By Guillaume Huni
Muslims go to Mecca, Christians go to Jerusalem, Taekwondo practitioners go to Korea, Karatekas go to Japan… You basically get the point, if you train Jiu-Jitsu you should really go at least once to visit the motherland of our art: Brazil!
I went just once to Rio de Janeiro, Brazil back in the summer of 2002, with about 10 guys from my BJJ academy in France. Most of them stayed for 1 month, but I stayed for 2 months (since I was a student back then so had long vacations). I trained at Alexandre “Gigi” Paiva’s from Alliance Jiu-Jitsu’s old academy in Ipanema. It has since moved to Leblon. It was seriously the best vacation of my life so far (and I’ve travelled all over the world), for the simple reason that it combined everything that I was looking for in a vacation.
Here are the most important and best points of a trip to Brazil for any BJJ player:
-Where else in the world will you get so many brown, and black belts in a same class to train with?
Some guys might say that all the best champions have moved to the States. That maybe be true in some ways, but apart from the top champs, all the other guys are still in Brazil. When I was training at the evening class, with my lowly blue belt I was ashamed to share the mat with such studs are Terrere, Leo Leite, Alexandre Paiva, Orla Junior, Claudio and Felipe Moreno etc…I was getting tapped out left and right by all these guys, it was ridiculous. They were even bored from sparring me, since i offered no danger!They say that the first thing you learn is defending, well I can tell you that after 2 months getting my ass kicked, my defense was much better for sure!
-The possibility to train 4 times a day.
The first class is a 7:30 AM, then the second 11:00 AM, the third around 17:00 pm then the last training at 20:30. Each class has different profiles of guys. I would usually train between 2 or 1 times per day.
-The rolling style is different.
These guys were kicking my ass, but they were kicking my ass with technique. Most guys would roll real light, and explode only in transitions. Also there didn’t seem to be too much bother about who tapped who. It was just training. But of course this rule didn’t apply to me. Nobody wanted to get tapped by the blue belt gringo 🙂
-The atmosphere in class is more relaxed
(unless it is training before a big tournament then it’s intense), a lot of the older black belts would come in like 30 mins late do 3 rolls then walk back out. I also feel that the guys have mnore a love and respect for Jiu-Jitsu than outside of Brazil. The whole BJJ culture came from here after all.
-Competing in Brazil is an amazing experience
I competed in the Mundials as a blue belt. Back in those days foreigners could just sign up and join but the Brazilians had to be selected to compete. So you only had the best Brazilians competing. Needless to say The level was ridiculously high. I lost my first and only match against some regional champion. The winner of my weight class (-94,3) that year in blue belt was Vinny Magalhaes and third place was Rodrigo Cavaca! The atmosphere at the Tijuca Tennis club (were the mundials were heald, and now the Rio Open and Masters ans seniors) was incredible!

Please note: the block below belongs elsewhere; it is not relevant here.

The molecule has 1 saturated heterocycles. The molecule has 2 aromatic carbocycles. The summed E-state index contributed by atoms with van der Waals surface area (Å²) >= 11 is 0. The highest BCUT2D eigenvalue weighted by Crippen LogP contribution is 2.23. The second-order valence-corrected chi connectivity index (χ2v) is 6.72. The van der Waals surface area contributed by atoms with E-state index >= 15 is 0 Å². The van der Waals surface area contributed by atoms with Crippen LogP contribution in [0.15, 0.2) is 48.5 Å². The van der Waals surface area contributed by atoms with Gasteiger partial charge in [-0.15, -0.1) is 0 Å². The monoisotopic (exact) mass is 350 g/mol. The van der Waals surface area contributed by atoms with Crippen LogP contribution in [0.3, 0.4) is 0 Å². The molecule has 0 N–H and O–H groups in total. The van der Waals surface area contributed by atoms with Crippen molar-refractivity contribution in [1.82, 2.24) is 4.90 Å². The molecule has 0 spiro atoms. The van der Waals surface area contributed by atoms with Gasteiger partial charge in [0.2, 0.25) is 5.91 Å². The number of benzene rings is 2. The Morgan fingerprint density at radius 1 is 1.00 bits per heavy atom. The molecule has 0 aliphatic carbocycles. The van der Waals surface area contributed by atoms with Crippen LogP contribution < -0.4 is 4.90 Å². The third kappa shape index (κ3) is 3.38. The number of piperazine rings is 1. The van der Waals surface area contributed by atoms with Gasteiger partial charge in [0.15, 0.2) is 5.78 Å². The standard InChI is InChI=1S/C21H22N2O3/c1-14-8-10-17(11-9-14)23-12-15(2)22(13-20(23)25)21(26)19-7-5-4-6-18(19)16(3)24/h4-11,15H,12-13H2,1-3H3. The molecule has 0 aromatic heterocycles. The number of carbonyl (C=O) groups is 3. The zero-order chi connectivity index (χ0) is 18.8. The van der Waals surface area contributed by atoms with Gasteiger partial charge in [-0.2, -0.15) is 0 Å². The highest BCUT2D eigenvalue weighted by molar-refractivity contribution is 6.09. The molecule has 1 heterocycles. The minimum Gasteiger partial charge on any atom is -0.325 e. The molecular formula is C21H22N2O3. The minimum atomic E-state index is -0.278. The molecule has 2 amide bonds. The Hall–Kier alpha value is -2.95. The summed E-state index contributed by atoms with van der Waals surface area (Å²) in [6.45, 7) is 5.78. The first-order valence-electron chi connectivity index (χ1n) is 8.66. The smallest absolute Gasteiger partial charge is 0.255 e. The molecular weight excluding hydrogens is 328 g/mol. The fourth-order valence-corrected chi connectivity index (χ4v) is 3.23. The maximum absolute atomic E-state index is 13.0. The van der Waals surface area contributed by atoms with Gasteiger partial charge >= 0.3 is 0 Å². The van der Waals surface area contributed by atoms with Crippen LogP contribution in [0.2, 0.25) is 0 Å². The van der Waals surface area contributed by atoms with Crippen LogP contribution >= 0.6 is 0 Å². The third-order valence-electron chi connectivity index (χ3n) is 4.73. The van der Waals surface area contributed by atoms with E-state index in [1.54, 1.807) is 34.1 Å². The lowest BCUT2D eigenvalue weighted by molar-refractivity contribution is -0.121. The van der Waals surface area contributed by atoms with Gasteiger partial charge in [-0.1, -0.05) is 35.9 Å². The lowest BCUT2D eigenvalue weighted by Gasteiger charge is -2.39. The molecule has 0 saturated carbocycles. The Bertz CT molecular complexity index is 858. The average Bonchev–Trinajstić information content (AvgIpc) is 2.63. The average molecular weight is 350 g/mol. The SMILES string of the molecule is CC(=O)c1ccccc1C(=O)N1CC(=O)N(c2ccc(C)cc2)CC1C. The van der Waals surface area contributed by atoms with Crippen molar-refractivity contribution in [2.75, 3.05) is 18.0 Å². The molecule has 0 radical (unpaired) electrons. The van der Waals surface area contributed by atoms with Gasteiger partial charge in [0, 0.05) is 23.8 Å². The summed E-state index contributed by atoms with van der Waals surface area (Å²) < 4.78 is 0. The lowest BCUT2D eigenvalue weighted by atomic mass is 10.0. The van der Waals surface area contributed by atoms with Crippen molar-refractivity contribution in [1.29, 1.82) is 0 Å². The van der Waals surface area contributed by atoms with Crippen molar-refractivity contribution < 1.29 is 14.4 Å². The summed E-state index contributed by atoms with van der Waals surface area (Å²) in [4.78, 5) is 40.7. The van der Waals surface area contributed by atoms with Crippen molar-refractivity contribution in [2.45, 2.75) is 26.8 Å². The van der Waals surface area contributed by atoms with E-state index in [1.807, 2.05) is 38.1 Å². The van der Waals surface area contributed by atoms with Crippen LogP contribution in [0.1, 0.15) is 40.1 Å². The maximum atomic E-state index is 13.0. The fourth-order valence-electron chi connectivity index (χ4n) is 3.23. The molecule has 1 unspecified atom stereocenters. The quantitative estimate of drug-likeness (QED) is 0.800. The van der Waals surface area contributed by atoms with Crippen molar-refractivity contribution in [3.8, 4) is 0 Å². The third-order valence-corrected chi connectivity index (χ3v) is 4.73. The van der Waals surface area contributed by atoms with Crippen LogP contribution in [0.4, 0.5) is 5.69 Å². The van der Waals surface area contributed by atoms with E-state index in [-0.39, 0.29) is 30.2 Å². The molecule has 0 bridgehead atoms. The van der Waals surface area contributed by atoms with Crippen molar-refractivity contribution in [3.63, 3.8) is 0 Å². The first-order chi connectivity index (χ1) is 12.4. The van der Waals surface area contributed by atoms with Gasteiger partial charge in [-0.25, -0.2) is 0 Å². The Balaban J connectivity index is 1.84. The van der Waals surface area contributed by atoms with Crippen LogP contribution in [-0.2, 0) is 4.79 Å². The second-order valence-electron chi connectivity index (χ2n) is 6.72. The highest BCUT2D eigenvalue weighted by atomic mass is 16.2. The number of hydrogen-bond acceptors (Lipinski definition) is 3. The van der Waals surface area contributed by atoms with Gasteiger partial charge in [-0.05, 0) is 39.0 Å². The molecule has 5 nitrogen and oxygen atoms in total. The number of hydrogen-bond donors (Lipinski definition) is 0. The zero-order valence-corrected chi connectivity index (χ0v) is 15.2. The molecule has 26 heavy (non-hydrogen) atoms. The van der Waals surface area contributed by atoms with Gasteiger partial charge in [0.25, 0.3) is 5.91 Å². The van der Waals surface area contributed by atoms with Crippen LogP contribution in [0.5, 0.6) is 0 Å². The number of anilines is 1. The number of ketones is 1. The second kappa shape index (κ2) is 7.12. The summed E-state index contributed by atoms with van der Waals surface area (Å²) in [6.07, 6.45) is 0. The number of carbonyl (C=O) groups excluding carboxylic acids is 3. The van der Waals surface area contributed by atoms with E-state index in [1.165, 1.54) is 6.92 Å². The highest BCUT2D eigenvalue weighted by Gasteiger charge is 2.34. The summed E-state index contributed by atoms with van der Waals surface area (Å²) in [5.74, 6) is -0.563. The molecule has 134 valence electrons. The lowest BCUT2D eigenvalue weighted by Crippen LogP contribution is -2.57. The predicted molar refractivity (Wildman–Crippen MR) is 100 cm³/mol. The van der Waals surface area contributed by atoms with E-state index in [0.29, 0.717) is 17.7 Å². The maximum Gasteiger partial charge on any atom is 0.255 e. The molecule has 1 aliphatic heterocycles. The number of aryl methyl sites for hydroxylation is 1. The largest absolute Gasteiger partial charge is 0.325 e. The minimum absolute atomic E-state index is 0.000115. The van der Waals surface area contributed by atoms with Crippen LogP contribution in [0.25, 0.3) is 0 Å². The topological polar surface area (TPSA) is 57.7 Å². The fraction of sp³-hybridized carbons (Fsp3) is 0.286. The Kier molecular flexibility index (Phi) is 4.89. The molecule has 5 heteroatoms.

-The food is fantastic
After training we would be drinking coconut water and the most amazing thing I had ever tasted: Acai (If you’ve never heard about it google it please). For lunch, I would eat at a churascaria (a restaurant with all you can eat food with all types of meat but also salads, sushi etc) or a restaurant with only orgamic and micro biotic food. Needless to say I came to Brazil weighing 88 kilos, 2months later after training all the time, lifting weights and eating Acai, and meat and salad, I came back to Paris at 93 kilos of muscle (ok a bit of fat hehe).
-You will meet lots of BJJ stars
You will basically be rubbing shoulders with all the BJJ and MMA stars that you follow on TV and the internet and all of them are super friendly and appreciate your support. One cool incident is when I was in a store asking the cashier for something and she didn’t understand so BJJ and MMA superstar Jorge “Macaco” Patino happened to be there and helped me out and translated for me. Super friendly guy.
-You will make new friends.
Brazilians in general are super friendly. I did however get the impression from some guys like “this is our sport, we invented it, you gringo don’t know anything” but that was probably because I was just a blue belt back then, and I seriously didn’t know anything anyway. But a lot of guys were really open, and would always show you new techniques or correct your game. I was hanging out with my Brazilian coach from Paris, so he would take me out all the time to visit Rio.
-You will learn a great new language
Portuguese is such a cool language. Especially Brazilian Portuguese sounds great. If you already speak any latin language like spanish, Italian or French then it is easy to understand and learn it.
-Great beach culture and lifestyle.
After lunch time training, I would usually sip on coconut juice, eat Acai and watch the girls on Ipanema beach, then go for a swim (I was single at the time hehe). Jiu-Jitsu lifestyle baby!
I went out sometimes at night but not that often as I wanted to focus more on my training. Rio has so many great nightclubs, and many party neighborhoods. And yes the women are so beautiful here. Some people told me that Brazilian girls didn’t like guys who train BJJ but I didn’t notice that. I think like everywhere in the world if you are interesting and not too bad looking and if the girl finds you attractive, then it doesn’t matter if you train oil wrestling, some girls will like you no matter what!
There are surely other points which I’m forgetting, but seriously it’s really worth every penny to go to Brazil. you will have the best memories for the rest of your lives!